A very interesting moment is that during his 1979 trial, where he acted as his own co-council, Bundy repeatedly made Officer Ray Crew go into minute detail about the murder scene at the Chi Omega sorority house. It's a fascinatingly disturbing scene, with Bundy not just relishing his power, but vicariously reliving the night of perhaps his most savage murders. Also interesting is that as he sat on death row, Dorothy Otnow Lewis, Professor of Psychiatry at the New York University School of Medicine, examined him and diagnosed bipolar disorder and possible multiple personality disorder, arguing there was something unique about his brain which made him literally incapable of empathy.
An equally fascinating aspect of the series, but one which is under-explored, is how Bundy's white privilege factored into his murders. As a well-educated, well-dressed, humorous, respectable middle-class white man, obviously intelligent, and seemingly charming, he was able to hide in plain sight, because no one could conceive of a man like him being a sadistic murderer. Even after his initial conviction and double death sentence, Judge Edward Cowart told him, "you'd have made a good lawyer and I would have loved to have you practice in front of me, but you went another way, partner. I don't feel any animosity toward you. I want you to know that. Take care of yourself." In this sense, Bundy's reign of terror is, in effect, an indictment of American society and the importance of inherited privilege, as he set about charming all with whom he came into contact.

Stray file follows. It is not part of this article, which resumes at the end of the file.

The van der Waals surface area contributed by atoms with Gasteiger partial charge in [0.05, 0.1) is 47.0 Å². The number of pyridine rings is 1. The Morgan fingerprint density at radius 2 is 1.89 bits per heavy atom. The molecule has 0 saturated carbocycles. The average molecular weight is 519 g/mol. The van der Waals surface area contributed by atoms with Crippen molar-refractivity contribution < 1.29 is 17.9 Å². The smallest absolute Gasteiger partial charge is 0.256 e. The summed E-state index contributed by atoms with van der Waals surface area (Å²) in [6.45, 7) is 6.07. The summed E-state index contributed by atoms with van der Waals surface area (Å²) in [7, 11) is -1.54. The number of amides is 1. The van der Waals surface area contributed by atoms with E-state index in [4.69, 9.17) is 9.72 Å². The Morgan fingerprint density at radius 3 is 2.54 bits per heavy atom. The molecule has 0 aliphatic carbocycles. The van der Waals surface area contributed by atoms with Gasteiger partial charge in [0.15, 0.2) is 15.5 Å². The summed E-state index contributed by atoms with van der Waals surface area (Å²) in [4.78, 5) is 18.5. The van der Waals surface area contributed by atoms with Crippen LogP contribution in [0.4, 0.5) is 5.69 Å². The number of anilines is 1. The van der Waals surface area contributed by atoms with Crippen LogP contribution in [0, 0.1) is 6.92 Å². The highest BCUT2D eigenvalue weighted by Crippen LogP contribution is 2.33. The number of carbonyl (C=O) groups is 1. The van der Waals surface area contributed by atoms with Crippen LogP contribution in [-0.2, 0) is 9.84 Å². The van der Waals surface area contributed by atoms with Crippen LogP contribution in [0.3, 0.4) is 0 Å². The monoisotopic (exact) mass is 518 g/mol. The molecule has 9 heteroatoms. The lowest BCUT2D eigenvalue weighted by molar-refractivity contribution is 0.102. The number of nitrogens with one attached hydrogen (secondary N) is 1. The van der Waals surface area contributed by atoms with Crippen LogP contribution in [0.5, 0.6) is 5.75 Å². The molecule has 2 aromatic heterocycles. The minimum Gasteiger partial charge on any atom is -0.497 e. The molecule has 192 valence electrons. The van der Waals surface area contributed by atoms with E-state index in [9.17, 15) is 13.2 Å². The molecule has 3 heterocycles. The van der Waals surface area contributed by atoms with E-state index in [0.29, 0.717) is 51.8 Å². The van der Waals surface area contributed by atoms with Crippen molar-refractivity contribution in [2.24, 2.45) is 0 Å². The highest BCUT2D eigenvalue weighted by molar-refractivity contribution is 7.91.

The problem with the series, however, is that it falls into the same trap; Bundy's wit and charm appears to win Berlinger over. The last episode, "Burn Bundy Burn (2019)", in particular, is guilty of giving him the ball and letting him run with it, especially in the extensive use of court footage, with Bundy turning the trial into his own personal variety show. Any hint of getting under his skin completely fades away at this point, as Berlinger seems to be just as fascinated with Bundy's antics as the media and public were at the time. To be fair, the show doesn't glorify him; Berlinger ensures the audience knows he was a monster. However, he is clearly enamoured, raising the question of when does documenting a violent narcissist transition into giving them a platform?